S & J Nursery’s Guide to Growing
Florida Native Milkweed / Pink Swamp Milkweed / Asclepias Incarnata
for the Northeast Florida Landscape
Pink Swamp Milkweed may just be my favorite of the readily available Florida native milkweed varieties, it has hardy upright and vigorous foliage with a beautiful soft pink blooms in July.
A WORD ABOUT PESTICIDES ON MILKWEEDS….
Grown as a larval plant for the Monarch, Queen and Soldier Butterfly , it is important that the plants as they have been growing have never been treated with harmful pesticides, fungicides, herbicides etc. Our butterfly plants are grown here on site from seed, cuttings, or divisions and not treated with herbicides or pesticides. Making them available without added chemical toxins to the newly hatched caterpillars as a food source also puts them on the menu for other critters like Milkweed bugs and Aphids. In reality, you can’t have one without the other. Treating them in ANY way for the removal of the aphids etc. would also harm caterpillars as well as remove or kill the unhatched eggs laid on the plants by visiting Butterflies. We like to leave them be and allow natures system of checks and balances to kick in to control pest populations. See Pesticides on Butterfly Plants for more information
Preferred Exposure for Florida Native Pink Swamp Milkweed / Asclepias incarnata:
– Prefers a bright full sun location but will still grow and bloom nicely in a
partially shaded garden location.
Foliage, Size and Growth Habit of the Florida Native Pink Swamp Milkweed /
Foliage: Asclepias incarnata has opposite, narrow lance shaped light green leaves that are approximately 7.5-15 cm in length and 1-4 cm wide.
Size when Mature: It can grow to heights of 3 – 4 ft high and 2-3 ft wide in its first season.
Soil Preference / Salt tolerance of Asclepias incarnata Pink Swamp Milkweed:
Pink Swamp Milkweed is not that particular about the soil that it is planted into, providing it has consistent moisture or supplemental irrigation is provided. It will thrive when planted into moist to wet soil areas found along creek banks, ponds, wet ditches or low areas in Florida. They are ideal for those areas of the landscape that may hold excess moisture after rains like where a sidewalk slows down the drainage away from a homes foundation, or near a downspout from the rain gutters or a low area that water drains to or even just areas of heavier clay soils.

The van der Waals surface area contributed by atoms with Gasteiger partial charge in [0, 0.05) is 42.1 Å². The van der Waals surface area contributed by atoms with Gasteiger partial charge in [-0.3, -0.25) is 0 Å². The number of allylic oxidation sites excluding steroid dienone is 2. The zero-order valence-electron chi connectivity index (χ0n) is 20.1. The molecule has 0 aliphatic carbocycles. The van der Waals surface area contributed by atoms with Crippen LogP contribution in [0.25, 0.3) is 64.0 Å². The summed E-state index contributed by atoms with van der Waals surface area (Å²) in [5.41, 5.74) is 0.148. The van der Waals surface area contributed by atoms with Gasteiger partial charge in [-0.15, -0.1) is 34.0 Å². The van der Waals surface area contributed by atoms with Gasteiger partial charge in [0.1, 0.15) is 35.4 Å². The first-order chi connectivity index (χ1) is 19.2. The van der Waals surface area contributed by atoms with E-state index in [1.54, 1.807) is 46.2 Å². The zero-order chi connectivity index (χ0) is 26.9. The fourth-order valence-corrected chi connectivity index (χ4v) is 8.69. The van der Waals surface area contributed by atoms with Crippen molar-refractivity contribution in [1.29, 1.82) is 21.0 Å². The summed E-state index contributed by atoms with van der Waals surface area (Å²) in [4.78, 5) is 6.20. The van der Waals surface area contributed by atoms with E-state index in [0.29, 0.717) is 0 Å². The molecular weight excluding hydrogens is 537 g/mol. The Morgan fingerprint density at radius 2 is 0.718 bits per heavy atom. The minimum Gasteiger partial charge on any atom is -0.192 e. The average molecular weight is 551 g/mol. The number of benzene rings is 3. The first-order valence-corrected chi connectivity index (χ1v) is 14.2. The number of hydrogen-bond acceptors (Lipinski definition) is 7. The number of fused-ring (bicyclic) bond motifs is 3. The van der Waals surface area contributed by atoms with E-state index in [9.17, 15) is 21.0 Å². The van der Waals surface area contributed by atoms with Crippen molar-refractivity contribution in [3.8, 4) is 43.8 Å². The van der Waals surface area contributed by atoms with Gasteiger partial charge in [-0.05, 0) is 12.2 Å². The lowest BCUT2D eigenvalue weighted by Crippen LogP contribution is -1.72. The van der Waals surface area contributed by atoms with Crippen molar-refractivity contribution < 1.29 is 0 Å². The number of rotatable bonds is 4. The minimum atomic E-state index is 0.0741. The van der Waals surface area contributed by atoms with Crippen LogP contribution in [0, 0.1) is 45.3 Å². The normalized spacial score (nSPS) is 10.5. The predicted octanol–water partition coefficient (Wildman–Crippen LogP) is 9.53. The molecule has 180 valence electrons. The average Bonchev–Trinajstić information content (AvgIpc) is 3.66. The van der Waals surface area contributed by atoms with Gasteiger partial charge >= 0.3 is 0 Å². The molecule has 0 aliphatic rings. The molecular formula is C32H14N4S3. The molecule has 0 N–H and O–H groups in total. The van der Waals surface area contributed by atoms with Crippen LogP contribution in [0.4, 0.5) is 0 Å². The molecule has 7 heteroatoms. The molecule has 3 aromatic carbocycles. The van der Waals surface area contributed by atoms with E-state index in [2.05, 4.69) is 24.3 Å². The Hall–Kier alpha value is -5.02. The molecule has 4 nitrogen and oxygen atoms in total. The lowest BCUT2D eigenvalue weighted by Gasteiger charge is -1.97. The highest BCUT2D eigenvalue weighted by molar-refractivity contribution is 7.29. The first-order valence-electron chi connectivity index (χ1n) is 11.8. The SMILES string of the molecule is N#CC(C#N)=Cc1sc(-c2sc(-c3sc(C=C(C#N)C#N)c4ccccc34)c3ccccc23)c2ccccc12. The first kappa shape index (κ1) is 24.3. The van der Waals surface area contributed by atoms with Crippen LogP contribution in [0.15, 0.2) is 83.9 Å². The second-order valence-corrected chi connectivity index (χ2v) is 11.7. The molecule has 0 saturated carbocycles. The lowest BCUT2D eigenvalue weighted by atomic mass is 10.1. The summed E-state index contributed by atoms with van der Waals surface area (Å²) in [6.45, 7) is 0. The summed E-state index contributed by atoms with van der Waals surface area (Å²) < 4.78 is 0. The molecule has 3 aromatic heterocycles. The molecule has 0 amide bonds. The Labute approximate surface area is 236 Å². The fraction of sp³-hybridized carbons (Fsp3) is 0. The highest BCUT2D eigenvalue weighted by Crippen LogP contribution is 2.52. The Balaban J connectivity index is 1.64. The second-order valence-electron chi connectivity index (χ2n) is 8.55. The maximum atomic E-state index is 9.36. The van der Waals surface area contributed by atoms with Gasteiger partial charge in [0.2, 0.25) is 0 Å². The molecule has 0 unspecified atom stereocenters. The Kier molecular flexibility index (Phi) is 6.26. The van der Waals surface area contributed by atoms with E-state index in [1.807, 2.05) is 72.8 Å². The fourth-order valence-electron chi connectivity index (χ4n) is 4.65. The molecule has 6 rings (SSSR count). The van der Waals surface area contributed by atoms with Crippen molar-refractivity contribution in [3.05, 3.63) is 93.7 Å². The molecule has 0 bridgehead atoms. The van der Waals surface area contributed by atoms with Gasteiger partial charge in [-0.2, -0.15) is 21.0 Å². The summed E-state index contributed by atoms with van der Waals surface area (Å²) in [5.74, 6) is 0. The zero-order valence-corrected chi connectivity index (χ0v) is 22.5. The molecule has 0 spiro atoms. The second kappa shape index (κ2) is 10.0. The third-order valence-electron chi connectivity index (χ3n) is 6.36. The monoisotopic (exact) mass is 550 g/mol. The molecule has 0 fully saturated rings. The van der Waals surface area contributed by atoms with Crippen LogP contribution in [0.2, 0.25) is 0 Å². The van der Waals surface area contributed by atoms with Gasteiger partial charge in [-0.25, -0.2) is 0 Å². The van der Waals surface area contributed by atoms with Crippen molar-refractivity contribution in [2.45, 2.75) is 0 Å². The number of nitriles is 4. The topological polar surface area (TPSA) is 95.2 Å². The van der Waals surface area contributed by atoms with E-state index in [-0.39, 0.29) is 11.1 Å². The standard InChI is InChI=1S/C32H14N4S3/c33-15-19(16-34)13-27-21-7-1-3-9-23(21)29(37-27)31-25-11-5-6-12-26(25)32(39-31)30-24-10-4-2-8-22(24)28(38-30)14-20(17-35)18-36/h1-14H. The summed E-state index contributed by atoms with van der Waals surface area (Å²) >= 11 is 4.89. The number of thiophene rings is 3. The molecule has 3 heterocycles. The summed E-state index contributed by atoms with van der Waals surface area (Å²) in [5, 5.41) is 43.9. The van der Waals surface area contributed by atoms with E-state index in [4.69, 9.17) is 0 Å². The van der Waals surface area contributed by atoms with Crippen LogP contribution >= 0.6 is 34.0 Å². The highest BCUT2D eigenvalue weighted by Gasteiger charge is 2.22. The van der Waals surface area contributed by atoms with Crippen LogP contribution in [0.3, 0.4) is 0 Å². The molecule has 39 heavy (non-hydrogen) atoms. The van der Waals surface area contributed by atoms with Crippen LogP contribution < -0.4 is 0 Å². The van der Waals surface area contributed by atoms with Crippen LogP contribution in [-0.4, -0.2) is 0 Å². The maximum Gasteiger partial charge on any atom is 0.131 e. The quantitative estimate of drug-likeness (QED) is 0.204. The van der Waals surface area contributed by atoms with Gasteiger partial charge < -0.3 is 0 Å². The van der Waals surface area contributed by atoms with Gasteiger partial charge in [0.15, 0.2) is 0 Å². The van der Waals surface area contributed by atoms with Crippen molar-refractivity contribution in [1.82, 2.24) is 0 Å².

-Salt tolerance for Asclepias incarnata is poor.
Growth Rate of Pink Swamp Milkweed :
– Moderate to fast growing plants, Florida Native Pink Swamp Milkweed can be expected to reach its full height in the first or second growing season in the North Florida | Jacksonville |St. Augustine area landscape.
– Soft pink blooms in summer that are recognizable by their typical
milkweed petal pattern and count. Asclepias incarnata will have clusters of flowers that each have 10 petals , 5 down and outward facing petals and 5 upward facing petals. Collect Dried seed pods to share with other butterfly gardeners or refrigerate for a few weeks and plant out in early spring for more larval host plants to feed more of Floridas native butterfly populations!
– Asclepias incarnata will require supplemental watering when
first planted into the landscape from a container and will need supplemental watering during times of drought in the Northeast Florida landscape.
Butterfly or Bird Attracting:
– Native Milkweed will attract both butterflies and birds to your gardens
landscape including Hummingbirds! It is a larval food source for Monarch, Queen and Soldier Butterflies. Butterflies and other pollinators feed on the nectar the flowers provide.
Deer resistant perennial plant selection
Care of Asclepias incarnata / Pink Swamp Milkweed in the Northeast
Florida | Jacksonville | St. Augustine area landscape:
– Water every other day during the establishment period, once plants have resumed growth in the landscape taper daily watering back to just a weekly application during prolonged droughts or twice weekly in dryer soil areas.
– Herbaceous perennial plant, but may be a bit slow to start in the spring, so
give them a bit of time to get growing again, they will be full of foliage to feed the butterflies by summer and blooming by the end of at July – August.
– Fertilize each spring with a shovel full of good garden compost.
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for the North Florida | Jacksonville | St. Augustine area landscape.